“In a sense, because [the US] is a big market, they’re very highly tuned to that marketplace. Now, if you step away from that, particularly down here into Asia Pac, from the perspective of the vendors it’s an interesting market but it’s not their principal market. They certainly would be focusing principally on the United States, then on Europe, and then, because we in Australia are fortunate enough to speak English, they can take some of the North American products and use them here. But we are very much in Australia a branch office economy, particularly from the vendors’ perspective,” he says. With that “rest of the world” mentality, it’s not a big reach to see why Australian CIOs have a bigger bone to pick with the vendor community than US CIOs do. Locally, 30 per cent of the CIOs surveyed cite poor vendor support, service levels and product quality versus 16 per cent of the US CIOs.

The Incredible Shrinking Budget. And in a reflection of the real effect the spending cuts of the past few years have had on CIOs’ thinking, lowering costs and meeting budgets is the number two IT spending priority in the survey, with 54 per cent of the CIOs ticking this box. Issues with shrinking budgets is further evidenced by the 61 per cent of local CIOs who say inadequate budgets are the biggest barrier to job effectiveness.

“I think in the near term we’re all probably looking at a slowed economic situation and very tight purse strings on IT spending,” says David Boyles, COO, ANZ Banking Group. “And [there is] probably a lot of pressure in most companies to focus more on the short-term aspects of IT than the longer term. I think you’re seeing that in Australia with some of the stories about the number of IT jobs that are shrinking in Australia. So I think in many companies there’s a decreasing appetite to engage in strategic projects, and more of a focus on tactical projects.”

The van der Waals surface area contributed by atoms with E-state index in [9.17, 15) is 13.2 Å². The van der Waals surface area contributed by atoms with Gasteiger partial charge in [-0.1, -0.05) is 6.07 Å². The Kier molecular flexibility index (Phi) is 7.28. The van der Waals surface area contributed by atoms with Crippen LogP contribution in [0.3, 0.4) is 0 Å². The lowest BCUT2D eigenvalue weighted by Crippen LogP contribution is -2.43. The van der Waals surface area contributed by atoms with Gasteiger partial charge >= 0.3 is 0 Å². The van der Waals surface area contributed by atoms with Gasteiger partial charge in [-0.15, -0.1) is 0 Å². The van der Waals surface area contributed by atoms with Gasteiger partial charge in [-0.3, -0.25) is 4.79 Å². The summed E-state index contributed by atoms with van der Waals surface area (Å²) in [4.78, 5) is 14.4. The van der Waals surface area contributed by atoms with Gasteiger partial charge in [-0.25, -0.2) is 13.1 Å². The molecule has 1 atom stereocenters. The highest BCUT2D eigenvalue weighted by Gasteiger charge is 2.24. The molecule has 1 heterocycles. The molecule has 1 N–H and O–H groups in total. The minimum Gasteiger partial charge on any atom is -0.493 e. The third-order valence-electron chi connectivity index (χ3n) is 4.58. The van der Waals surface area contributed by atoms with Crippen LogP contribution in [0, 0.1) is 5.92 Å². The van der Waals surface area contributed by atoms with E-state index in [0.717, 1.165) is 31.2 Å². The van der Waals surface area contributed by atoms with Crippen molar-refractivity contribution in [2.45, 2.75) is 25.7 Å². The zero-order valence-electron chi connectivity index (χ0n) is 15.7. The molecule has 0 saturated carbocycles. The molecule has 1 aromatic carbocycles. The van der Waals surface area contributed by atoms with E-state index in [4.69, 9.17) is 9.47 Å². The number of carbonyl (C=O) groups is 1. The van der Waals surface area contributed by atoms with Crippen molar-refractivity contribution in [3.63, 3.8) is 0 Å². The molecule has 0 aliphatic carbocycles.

Aligning IT with business goals gets a tick from just over half of those surveyed as the third-biggest priority for local CIOs. Probably reflecting the limits on IT budgets rather more than it does attitudes to the usefulness of the technology, knowledge management is in last place when it comes to allocating precious IT dollars.

Talking (and taking) IT up. CIOs may have made some progress with their push to sit at the executive table — the data shows 28 per cent now report directly to their CEO, while 29 per cent report to the CFO — but for many the conversations they have there remain severely strained.

“The CIOs . . . who have very difficult jobs in large corporations, would argue that the senior level CIOs tend to be more politically connected because of the relevance of what they’re doing and the fact that as people, they tend to be well-grounded, well-rounded people,” says Rowsell-Jones. “There is a distinct difference between the CIO of a major corporation who is every bit the general manager or every bit the business unit leader, and the CIO of a smaller corporation.”

Whatever the true impact of those distinctions, the data shows a real disconnect with executive peers plagues many Aussie CIOs (36 per cent), while only 12 per cent of US CIOs report the same problems. Even so, some 31 per cent of local CIOs say the executive with whom they have the best working relationship is their CEO. “There’s no doubt about it, though,” says Hind, “that when CIOs do have a good relationship with the CEO the wonders it does for the organisation and the IT department are significant. And because CIOs get a feeling they know where the CEO is going, his or her ideas for the business, there is all that empathy there.”